Another Christmas, different conditions
The Cyprus problem, as we have been talking about, started on a cold Christmas day, precisely on Dec. 21, 1963, with Greek Cypriot hordes attacking Turkish Cypriots with the intention of annihilating them all within 24 hours. This sad event, a product of the failed Akritas plan signed by “Commander Diegenis,” as was reported by the Greek Cypriot media a while later, was the “Bloody Christmas.” The 1963 and consequent attacks of the Greek Cypriot hordes failed to cleanse the island of the Turkish Cypriot element. Frustrated with pertinent failures, the colonels of Greece instigated a coup to oust the Makarios government and achieve Enosis, annexation of the island to Greece. The coup triggered the Turkish intervention that not only saved Turtkish Cypriots, but brought a swift end to the coup administration on the Greek Cypriot side, as well as that of the colonels of Athens.
Now it is again Christmas time. Different winds are blowing on the island. It is as if the long sought peace might be finally discernible. After three months of off and on negotiations, the Turkish Cypriot side gave their formal “yes” to a “compromise text” to be released after a leaders’ summit, if they ever come together, which is expected to usher a fast-track negotiations process for a quick fix to a half-century old Cyprus problem.
During a one-day trip to the island, Turkish Foreign Minister Ahmet Davutoğlu used all his “persuasion capabilities” on President Derviş Eroğlu to accept “single sovereignty” of the federation that might be created on the island. Convening a meeting of party leaders in the presence of Davutoğlu veteran Eroğlu produced a rare national consensus policy, “The dissoluble federation to be established will have single sovereignty emanating equally from Turkish and Greek Cypriots…” That was of course a remarkable concession to the Greek Cypriot side, who were insisting so much on the “single sovereignty” issue while at the same time a lesson in democracy to Turkey… The president had mandate from Parliament; there was a government with a comfortable parliamentary majority, but still on an existential decision, the president deemed it necessary to consult and get consent from the opposition as well.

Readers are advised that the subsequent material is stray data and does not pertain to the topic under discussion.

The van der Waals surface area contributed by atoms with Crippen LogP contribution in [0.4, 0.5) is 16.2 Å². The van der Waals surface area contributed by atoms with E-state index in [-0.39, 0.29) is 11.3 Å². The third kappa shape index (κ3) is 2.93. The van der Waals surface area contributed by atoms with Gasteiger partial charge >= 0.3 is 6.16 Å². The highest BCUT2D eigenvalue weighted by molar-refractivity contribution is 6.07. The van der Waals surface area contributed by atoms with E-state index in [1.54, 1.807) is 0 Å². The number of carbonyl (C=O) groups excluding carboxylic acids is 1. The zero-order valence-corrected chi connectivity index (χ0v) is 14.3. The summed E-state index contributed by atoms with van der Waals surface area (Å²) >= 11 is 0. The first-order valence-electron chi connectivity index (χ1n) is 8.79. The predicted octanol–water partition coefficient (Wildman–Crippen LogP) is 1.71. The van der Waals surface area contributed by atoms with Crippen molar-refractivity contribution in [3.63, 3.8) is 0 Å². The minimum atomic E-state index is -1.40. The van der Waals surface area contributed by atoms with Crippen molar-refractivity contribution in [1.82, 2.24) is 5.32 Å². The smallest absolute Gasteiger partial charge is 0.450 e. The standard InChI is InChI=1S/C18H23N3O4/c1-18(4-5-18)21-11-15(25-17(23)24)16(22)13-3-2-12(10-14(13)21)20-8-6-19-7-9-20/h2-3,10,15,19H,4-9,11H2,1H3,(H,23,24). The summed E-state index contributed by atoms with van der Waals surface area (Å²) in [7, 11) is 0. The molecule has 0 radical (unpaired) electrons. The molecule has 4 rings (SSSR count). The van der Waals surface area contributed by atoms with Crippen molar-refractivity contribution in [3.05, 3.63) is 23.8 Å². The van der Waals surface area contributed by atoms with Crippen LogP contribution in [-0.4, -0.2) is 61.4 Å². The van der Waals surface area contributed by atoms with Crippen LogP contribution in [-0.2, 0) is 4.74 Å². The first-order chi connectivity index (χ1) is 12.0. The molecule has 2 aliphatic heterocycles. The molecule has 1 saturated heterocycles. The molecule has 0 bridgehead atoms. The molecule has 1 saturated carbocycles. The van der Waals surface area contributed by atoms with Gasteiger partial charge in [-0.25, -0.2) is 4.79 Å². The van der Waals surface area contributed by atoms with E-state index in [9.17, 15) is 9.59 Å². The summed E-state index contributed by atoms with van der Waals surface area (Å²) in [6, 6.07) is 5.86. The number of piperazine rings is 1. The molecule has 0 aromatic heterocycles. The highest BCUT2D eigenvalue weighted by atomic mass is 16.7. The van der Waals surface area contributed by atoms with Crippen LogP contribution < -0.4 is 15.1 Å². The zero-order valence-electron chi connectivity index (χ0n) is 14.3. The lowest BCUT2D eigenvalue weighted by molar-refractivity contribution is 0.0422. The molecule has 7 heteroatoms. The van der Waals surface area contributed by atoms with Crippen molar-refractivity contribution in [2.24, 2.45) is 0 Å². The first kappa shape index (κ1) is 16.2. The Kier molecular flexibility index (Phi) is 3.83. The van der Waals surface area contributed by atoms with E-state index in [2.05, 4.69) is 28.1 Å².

Of course, it is still too early to say the 2013 Christmas might fix the problem created in the 1963 Christmas as Greek Cypriots still have not made up their answer to the latest text sent to them through the United Nations. Secondly, even if they accept and President Nikos Anastasiades agrees to talks with President Eroğlu, if agreement on a statement to be released at the end of such a first meeting took three months, how long would it take to provide a resolution to the Cyprus problem?
Turkish Cypriot officials and Turkish Foreign Ministry friends appeared to be rather optimistic. Since in the three months of talks regarding the statement to be released after leaders’ summit many outstanding issues were indeed discussed and since (even though Greek Cypriots refuse to own now) there is a U.N. document summarizing convergences achieved during the past many years of talks, if both sides hold talks with political will finishing a deal and going to separate simultaneous referenda in March or April next year might be possible.
The U.N. special envoy Alexander Downer, who returned from the airport and cancelled his Christmas vacation, reportedly agreed to a meeting with Davutoğlu at the Turkish ambassador’s residence that this Christmas might indeed be a turning point for the building of Cyprus peace…Will it indeed? Will it be possible for Greek Cypriots to agree to share power with Turkish Cypriots; accept that Cyprus is common and equal house of two peoples?
*Moments after this article was penned, Greek Cypriot government spokesman Hristo Stilianidis disclosed their rejection of the talks, saying there was no need to start a process doomed to collapse. Greek Cypriots insist Turkish Cypriots should drop their demand for partnership in sovereignty of the island.